1. Don’t be a jerk. No one wants to talk to or give anything to a person who has a chip on their shoulder or an entitled attitude. Take a page from my wife’s book of Southern Charm and eat a spoonful of sugar before talking to anyone about getting free or cheap items. A pleasant tone of voice and a friendly smile goes a long way toward getting what you want in a subjective agreement that is usually off the books.


    1. Check the dumpsters around places under construction or behind hardware/lumber stores. I don’t recommend actually going inside the dumpster, but good items are generally left right there either on top or in front of dumpsters frequently. Think I’m joking? Years ago when I worked for a well-known hardware store chain that begins with L, we often threw away entire stained-glass doors, sheets of drywall that was missing a corner, charcoal grills, tons of good lumber, a million and one old wood pallets that could be used for a ton of things, and many items that came back from deliveries since we had a policy of removing the old appliances when delivering new ones. Many things were demos that we couldn’t actually sell so we had to throw them away! And when doing construction, companies will often purchase more than they need and the rest gets tossed. Just finding places to go ‘cruising around’ will be worth the weight in gold later. Things like this really irritate me because Western culture is so focussed on the ‘bigger is better’ mentality that good items are thrown away. It’s wasteful, but you can benefit from that and so can your chickens! The best part is that almost no one can tell that you got something from next to a dumpster unless you tell them so if you’re still nervous about keeping up appearances, don’t be.


    1. Visit the recycling center in your area and question them about construction items or other bits and pieces which may work for you. Old doors and windows, etc. Usually this stuff is free for the taking and almost any plan or blueprint you read can be adjusted easily to accommodate a recycled window or door instead of building one from scratch.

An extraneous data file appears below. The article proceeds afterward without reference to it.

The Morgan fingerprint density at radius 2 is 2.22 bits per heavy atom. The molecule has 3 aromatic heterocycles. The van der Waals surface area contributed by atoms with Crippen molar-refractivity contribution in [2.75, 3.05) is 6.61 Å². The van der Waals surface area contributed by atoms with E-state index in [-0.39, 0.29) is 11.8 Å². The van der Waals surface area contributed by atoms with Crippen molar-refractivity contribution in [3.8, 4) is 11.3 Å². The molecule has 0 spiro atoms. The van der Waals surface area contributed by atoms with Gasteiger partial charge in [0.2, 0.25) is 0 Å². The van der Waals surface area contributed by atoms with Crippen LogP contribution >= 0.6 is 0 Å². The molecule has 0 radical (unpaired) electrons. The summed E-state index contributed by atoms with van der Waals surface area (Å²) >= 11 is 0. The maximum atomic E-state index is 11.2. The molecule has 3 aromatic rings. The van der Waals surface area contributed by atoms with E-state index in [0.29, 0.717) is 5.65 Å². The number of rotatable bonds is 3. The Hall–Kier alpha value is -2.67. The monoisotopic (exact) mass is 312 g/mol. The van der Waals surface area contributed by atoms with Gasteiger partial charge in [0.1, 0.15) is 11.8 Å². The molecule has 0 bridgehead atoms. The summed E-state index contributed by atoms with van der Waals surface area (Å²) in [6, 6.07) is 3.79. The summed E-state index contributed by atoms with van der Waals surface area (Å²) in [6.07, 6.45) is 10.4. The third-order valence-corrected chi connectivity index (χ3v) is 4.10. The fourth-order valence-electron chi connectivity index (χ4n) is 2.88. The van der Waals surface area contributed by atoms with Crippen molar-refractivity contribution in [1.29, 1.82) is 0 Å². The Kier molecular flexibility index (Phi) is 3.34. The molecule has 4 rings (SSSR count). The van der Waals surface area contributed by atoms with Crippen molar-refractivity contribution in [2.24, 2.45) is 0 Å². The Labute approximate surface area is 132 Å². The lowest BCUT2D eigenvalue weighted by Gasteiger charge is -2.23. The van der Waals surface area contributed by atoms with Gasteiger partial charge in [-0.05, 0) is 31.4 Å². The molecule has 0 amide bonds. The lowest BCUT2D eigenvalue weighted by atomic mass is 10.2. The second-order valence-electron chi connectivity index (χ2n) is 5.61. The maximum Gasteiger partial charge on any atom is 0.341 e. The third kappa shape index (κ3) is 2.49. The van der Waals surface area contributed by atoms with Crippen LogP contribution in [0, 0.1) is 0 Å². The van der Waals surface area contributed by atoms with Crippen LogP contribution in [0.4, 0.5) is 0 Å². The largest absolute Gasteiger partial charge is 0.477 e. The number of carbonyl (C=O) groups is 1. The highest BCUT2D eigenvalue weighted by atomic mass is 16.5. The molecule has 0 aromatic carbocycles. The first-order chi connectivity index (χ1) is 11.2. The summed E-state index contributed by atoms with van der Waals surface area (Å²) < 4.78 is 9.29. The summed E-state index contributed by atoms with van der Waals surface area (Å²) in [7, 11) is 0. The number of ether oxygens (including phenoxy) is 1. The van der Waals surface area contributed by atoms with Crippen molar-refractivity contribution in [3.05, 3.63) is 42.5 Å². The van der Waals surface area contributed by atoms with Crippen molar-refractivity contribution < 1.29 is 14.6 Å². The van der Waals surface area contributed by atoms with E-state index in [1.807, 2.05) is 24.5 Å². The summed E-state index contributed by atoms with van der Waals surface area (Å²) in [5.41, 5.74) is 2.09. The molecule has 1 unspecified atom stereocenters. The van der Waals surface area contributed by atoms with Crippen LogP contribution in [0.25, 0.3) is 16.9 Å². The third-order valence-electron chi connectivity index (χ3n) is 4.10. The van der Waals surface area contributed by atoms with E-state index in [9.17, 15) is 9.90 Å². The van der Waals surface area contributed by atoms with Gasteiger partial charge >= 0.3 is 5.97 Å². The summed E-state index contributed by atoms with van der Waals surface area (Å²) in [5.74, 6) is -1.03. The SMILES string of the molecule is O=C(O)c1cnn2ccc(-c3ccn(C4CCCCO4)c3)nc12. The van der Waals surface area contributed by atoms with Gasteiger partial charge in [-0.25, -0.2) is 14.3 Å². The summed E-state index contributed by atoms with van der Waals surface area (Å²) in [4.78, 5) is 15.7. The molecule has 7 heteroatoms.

1. Freecycle and Cheapcycle are both great groups to join on yahoogroups. Check out the rules for your local group, but usually you can both browse the ads and then post your own want ad for things you’re looking for.Craigslist has a dubious reputation these days, but if you follow basic safety rules you can generally sniff out great deals. People often want things picked up for free instead of paying to have it taken to the dump so they’ll happily give you extra construction items they no longer need. Just look for ads or post one of your own there.Need cheap paint? Go to any paint store or major hardware store and ask where they keep the mistakes. People often not only return paint because it isn’t exactly the right color for them, but the mixers also make mistakes sometimes, too. So it’s just a matter of sorting through their shelf to find what you want. When I do this I make a note on an index card of what type of paint finish it is, what brand, and then dip half the card and dry it so if I want to go back and get that exact same color again I have a paint chip for a color match with all the information on it. It worked great when I was repainting our daughter’s bedroom!


    1. Look for ads where people are wanting old barns torn down. You might not even have to do all the work, but you can sometimes lend a hand in exchange for as much of the wood as you can carry. The wood is generally older and well-seasoned so it’s great to use for chicken coops, garden sheds, and dog houses!


Until later,